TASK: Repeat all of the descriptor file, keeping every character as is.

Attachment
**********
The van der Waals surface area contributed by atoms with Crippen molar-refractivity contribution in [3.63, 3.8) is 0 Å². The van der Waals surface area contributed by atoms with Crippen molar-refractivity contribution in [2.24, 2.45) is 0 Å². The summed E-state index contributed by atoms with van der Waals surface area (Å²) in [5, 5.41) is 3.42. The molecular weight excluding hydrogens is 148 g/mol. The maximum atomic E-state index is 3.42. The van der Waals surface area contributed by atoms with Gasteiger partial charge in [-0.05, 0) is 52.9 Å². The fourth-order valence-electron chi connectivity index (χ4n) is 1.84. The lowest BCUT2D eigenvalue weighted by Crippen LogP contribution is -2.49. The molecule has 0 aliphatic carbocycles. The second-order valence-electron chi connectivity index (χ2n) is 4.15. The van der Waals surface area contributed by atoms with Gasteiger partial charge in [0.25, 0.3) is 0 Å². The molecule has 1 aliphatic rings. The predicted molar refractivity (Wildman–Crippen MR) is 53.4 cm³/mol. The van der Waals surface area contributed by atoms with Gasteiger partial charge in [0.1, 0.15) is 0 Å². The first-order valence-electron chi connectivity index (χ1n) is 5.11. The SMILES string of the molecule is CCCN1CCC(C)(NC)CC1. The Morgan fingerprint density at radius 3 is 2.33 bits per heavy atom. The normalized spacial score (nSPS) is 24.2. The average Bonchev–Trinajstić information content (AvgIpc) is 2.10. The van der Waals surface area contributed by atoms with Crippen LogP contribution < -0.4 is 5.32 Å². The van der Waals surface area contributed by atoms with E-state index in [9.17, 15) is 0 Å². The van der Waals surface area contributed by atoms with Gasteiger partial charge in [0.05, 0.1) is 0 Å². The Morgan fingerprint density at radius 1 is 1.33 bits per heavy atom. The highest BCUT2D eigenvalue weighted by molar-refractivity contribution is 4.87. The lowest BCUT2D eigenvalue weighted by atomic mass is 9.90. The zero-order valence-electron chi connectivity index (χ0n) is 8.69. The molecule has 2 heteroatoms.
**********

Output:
The van der Waals surface area contributed by atoms with Crippen molar-refractivity contribution in [3.63, 3.8) is 0 Å². The van der Waals surface area contributed by atoms with Crippen molar-refractivity contribution in [2.24, 2.45) is 0 Å². The summed E-state index contributed by atoms with van der Waals surface area (Å²) in [5, 5.41) is 3.42. The molecular weight excluding hydrogens is 148 g/mol. The maximum atomic E-state index is 3.42. The van der Waals surface area contributed by atoms with Gasteiger partial charge in [-0.05, 0) is 52.9 Å². The fourth-order valence-electron chi connectivity index (χ4n) is 1.84. The lowest BCUT2D eigenvalue weighted by Crippen LogP contribution is -2.49. The molecule has 0 aliphatic carbocycles. The second-order valence-electron chi connectivity index (χ2n) is 4.15. The van der Waals surface area contributed by atoms with Gasteiger partial charge in [0.25, 0.3) is 0 Å². The molecule has 1 aliphatic rings. The predicted molar refractivity (Wildman–Crippen MR) is 53.4 cm³/mol. The van der Waals surface area contributed by atoms with Gasteiger partial charge in [0.1, 0.15) is 0 Å². The first-order valence-electron chi connectivity index (χ1n) is 5.11. The SMILES string of the molecule is CCCN1CCC(C)(NC)CC1. The Morgan fingerprint density at radius 3 is 2.33 bits per heavy atom. The normalized spacial score (nSPS) is 24.2. The average Bonchev–Trinajstić information content (AvgIpc) is 2.10. The van der Waals surface area contributed by atoms with Crippen LogP contribution < -0.4 is 5.32 Å². The van der Waals surface area contributed by atoms with E-state index in [9.17, 15) is 0 Å². The van der Waals surface area contributed by atoms with Gasteiger partial charge in [0.05, 0.1) is 0 Å². The Morgan fingerprint density at radius 1 is 1.33 bits per heavy atom. The highest BCUT2D eigenvalue weighted by molar-refractivity contribution is 4.87. The lowest BCUT2D eigenvalue weighted by atomic mass is 9.90. The zero-order valence-electron chi connectivity index (χ0n) is 8.69. The molecule has 2 heteroatoms.